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Showing posts from 2017

Another Long, Cold Night

Outside right now, it's 31 degrees, not too bad for the last day of December, but the TV weatherman says it will be much colder in the days to come. Earlier, there were coyotes in the field across the creek. It sounded like they were hot on the trail of something, and by now, the feast is probably on. Blood and guts and hot breath from animals desperate for flesh and blood and heat from calories taken from another living creature. It's something primal. This is not something that most people think about when they think about nature, but it is a vital part. The truth that nature is not always beautiful, but is also violent and dangerous, is something that we often overlook.

Survival of a species is not always pretty, but neither is the other side of things, namely disease and starvation. We all know what it is like to compete for a better job or more pay, or even for a mate in some instances, but what about competing for our own survival? What if we had to find our own food, ei…

As the Last Light Fades

Seasons change, and the balance between daylight and dark shifts, ushering in the bleakness of another winter. Hardwoods become gray skeletons-- chilling winds move their dry bones in an ancient dance, foretelling of the long, cold nights to come. Geese fly in a broken pattern over the swamp, and their calls echo in the otherwise silent darkness.


Orb Weaver

On our front porch, beside the door, a writing spider built her web. We watched her when she began-- it only took her an hour. This is the third writing spider that has built a snare on our little stoop in the past month. The first two, I kindly removed, for they spun their nets too close for my comfort. I am a tall guy, and I usually catch spider webs right across the face, certainly when they are stretched where my front door opens.We never kill these yellow beauties, nor the vile looking brown ones that occasionally appear around our house. With the amount of insects hanging around our porch lights at night, we can use all the help we can get. Just the other day, a katydid made a fatal miscalculation and overshot his landing on the porch rail and ended up dinner for our eight-legged gatekeeper. Moths, grasshoppers, houseflies, and other spiders have fallen prey to her over the last weeks of her tenure. Each capture an interesting display for us of the struggle of the living against…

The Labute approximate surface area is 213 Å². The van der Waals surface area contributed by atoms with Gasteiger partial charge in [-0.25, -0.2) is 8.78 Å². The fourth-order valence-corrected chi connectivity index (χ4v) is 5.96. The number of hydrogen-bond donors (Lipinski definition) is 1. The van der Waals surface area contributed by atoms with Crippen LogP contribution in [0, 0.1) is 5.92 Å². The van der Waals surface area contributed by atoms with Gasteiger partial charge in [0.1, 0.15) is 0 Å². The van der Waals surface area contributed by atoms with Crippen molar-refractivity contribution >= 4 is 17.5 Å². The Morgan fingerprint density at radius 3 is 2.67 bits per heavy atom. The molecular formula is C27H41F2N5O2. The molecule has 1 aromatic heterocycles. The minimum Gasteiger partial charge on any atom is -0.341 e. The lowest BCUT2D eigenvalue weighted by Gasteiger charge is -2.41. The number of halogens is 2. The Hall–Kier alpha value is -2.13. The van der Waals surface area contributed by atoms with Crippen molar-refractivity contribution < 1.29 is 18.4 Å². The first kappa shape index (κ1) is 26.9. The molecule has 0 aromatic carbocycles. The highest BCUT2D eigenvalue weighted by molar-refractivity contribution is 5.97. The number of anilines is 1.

A Glimpse Behind the Veil

I've been debating whether or not I should write about this topic, seeing as how it has been talked about so much in the last few days that it's now like a piece of used chewing gum; it has lost all of its flavor.I had the day off from work on Monday, August 21, and I had the opportunity to view the eclipse with my family. We rushed around, trying to find the "perfect" location to watch the show. I found myself getting worked up trying to get things together, and getting to where we were going before the crowd gathered. We did pick an excellent spot ( so did the other hundred people) and I was well pleased with how the whole thing played out. Although I had been preparing mentally for what we were about to witness, I had no idea how intense the experience was in reality.In that crowd, I saw people who were different, but the same: Hispanic, Arab, Indian, black, white, young, old, fat, thin, liberal, conservative, Hindu, Buddhist, Christian, and non-affiliated.In the …

Joyride

I'm riding down some back road with two sandy-headed girls-- one seven, one four-- in the back seat, bluegrass music turned up loud and the windows down. We're not going anywhere in particular, just driving and jamming. Puffy clouds are drifting in the wild blue skies over hay fields and cow pastures. The girls are watching fence posts and mailboxes flying by, pointing at donkeys and cows and a new house being built in a clearing where a peach orchard used to be. They're laughing and cutting up in the back seat, dancing to the music playing on the radio. They ask if we can stop at the store and get an ice cream, and I tell them we will. Turn here, they say and we cross the river bridge and start around the big curve. They both have their arms hanging out the windows, the wind making their arms flap like the wings of eagles. My girls are having the time of their lives, and so am I. This is about as free as you can get. We pull in the parking lot of the store, and they jump …

Flight

I saw an eagle today. A helmet of white covered its head, and the wingtips like fingers were stretched out to touch the wind. This is not a rare sight in these parts, not anymore. Up until the last few years, though, the only place you could see a bald eagle was in a zoo somewhere, or if you were lucky, maybe you could catch a glimpse of one in the Smokies. My wife saw one twice in the last year, flying over the swamp near our house. The first time I saw an eagle in the wild, I was bass fishing, just off of a rocky point where giant long-leaf pines stood, casting their reflection on the water. I had just poured my second cup of coffee, and laid my thermos bottle down on the casting deck, when I heard the screech from above. I looked up into the treetops and locked eyes with the biggest winged creature that I had ever seen. I froze. It's eyes were sharp, I could see the talons wrapped around a limb as big around as my leg. It peered down into the water below, leaned forward and dov…

Home

We're driving home after dinner this evening, watching the storm clouds build off in the west. As we crest a hill on the highway, in the distance I can see the purple contours of the Blue Ridge Escarpment under the bruised sky of sunset. This view never fails to make my heart beat slower, and it is oddly comforting, knowing that these hills have always been, and always will be. One can't help but feel protected from whatever lies beyond them. When I was a little boy, I thought that was the top of the world, that nothing existed beyond those hills except more hills.Most of my family are from the Piedmont, the mill villages, the red soil where cotton grew and the rivers were slow and muddy. My father wanted to move up here, closer to the mountains, but not so close that you can't step back a little and enjoy the view. I have been here most of my life, and this is my landscape just as much as the flat farmland is to the south. When we arrive home, darkness is gradually beginn…